The frequency of birth asphyxia at neonatal unit was 10.94% (600/5481) neonatal admission). Of the total asphyxiated babies 60 babies (10%) expired. Males were (n = 333, [55.5%]) and (n = 267, [44.5%]) were female among birth asphyxiated babies. At admission 488 (81.33%) were in Stage I HIE, 85 (14.16%) were in Stage II HIE and 27 (4.5%) were in Stage III HIE. The outcome in terms of mortality in Stages I, II and III were 2 (3.3%), 35 (41.17%) and 23 (85.18%), respectively [Table 1]. The background sociodemographic characteristics of the mothers of the babies such as age, educational status and occupation were not statistically significant (P < 0.001).
Table 1: Number of neonates with birth asphyxia and relation of NRBC/100 WBC with different stages of HIE


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Among statistically significant identified risk factors were ANC (P = 0.021), PROM (P = 0.003), meconium stained liquor (P = 0.004), parity (P = 0.003) and place of delivery (P < 0.001) [Table 2]. In our study, 272 (45.3%) were home delivery, 98 (16.33%) delivered at private clinic or maternity home and 230 (38.33%) were delivered at KMCH. Regarding mode of delivery (n = 193, 32.16%) were born by C-section (includes done at both private clinic or maternity home and KMCH), while (n = 407, 67.83) were born by normal vaginal delivery. There was no statistical significant difference in the outcome of babies where they died or discharged (P = 0.097).
Table 2: Maternal factors affecting outcome


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Factor associated with dying of babies during first 72 h of birth are birth injury (P < 0.001), hypotension (P < 0.001), hypothermia (P = 0.002), hypoglycemia (P = 0.001), hypoxemia (P < 0.001) and cord accidents (P = 0.036). Sex of the babies were not found to be significant risk factor (P = 0.0935) [Table 3]. Mean NRBC/100 WBC count correlated with stage of HIE was found to be 16.22 in Stage I HIE, 47.5 in Stage II HIE, and 78.13 in Stage III HIE was also statistically significant (P < 0.001). The NRBC/100 WBC count was significantly higher in babies who expired as compared to those who were discharged [Table 4]a and b.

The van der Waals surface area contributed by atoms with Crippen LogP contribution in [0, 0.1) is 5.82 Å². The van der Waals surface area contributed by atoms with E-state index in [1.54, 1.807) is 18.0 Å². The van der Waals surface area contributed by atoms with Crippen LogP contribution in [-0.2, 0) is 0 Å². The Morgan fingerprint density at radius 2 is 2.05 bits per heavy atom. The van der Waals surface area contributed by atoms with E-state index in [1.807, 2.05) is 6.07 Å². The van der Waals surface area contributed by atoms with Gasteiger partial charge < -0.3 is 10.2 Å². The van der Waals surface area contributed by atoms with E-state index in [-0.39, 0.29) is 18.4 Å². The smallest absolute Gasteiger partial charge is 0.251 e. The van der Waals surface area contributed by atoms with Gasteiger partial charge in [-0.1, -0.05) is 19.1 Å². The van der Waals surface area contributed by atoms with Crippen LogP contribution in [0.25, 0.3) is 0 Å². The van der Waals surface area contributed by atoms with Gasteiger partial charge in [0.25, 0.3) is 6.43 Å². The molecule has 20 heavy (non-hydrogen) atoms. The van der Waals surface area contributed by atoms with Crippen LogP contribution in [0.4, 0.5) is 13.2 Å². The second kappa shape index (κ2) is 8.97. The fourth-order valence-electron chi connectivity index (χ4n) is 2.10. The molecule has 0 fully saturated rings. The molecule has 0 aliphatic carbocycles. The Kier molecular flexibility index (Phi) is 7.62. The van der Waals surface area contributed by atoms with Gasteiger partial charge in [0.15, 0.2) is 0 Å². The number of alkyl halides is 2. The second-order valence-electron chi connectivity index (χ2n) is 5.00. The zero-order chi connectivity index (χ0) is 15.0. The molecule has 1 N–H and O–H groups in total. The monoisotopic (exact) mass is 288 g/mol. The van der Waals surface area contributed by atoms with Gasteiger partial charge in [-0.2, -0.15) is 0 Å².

Table 3: Factors associated with poor outcome in babies


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Table 4:

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  Discussion Top


This study was on analysis of risk factors and short-term outcome of birth asphyxiated babies admitted in Neonatal Unit of KMCH. The frequency of birth asphyxia was 10.94% in our study, while it varies from 9% [8] to 13% [9] in different studies. This variation was due to different operational definition of birth asphyxia adopted by different researchers, APGAR score at 1 min and 5 min, duration of resuscitation, breathing effort at 1 min etc. [5]

Mortality in our study is mainly contributed by Stages III and II of HIE. In this study maternal age did not show any association with mortality among asphyxiated babies. This finding was consistent with Bhuinyan [10] and Crawford. [11] They also found that maternal age is an isolated event and cannot be considered as a risk factor for birth asphyxia. No association was found among the various educational and occupational levels of the mothers of discharged and expired.

In our study, 8% of babies expired whose mothers had regular ANC as compared to 14% whose mother did not have their ANC done. This reflects the low awareness for ANC in our society, irrespective of social class and educational background.

Among all the women of birth asphyxiated babies 180 (30%) had PROM, out of which 15.55% of babies expired, when compared to 7.6% whose mother had no history of PROM. Thus, PROM appears to be a significant risk factor. In this study largest number of babies affected by birth asphyxia who were delivered at home expired (14.7%) when compared to KMCH born babies (3.47%). The better survival rate among asphyxiated in-born babies may be reflection of the advantage of quality, immediate postdelivery neonatal care available to them. Such relatively better outcome among in-born with asphyxia had earlier been reported. [12]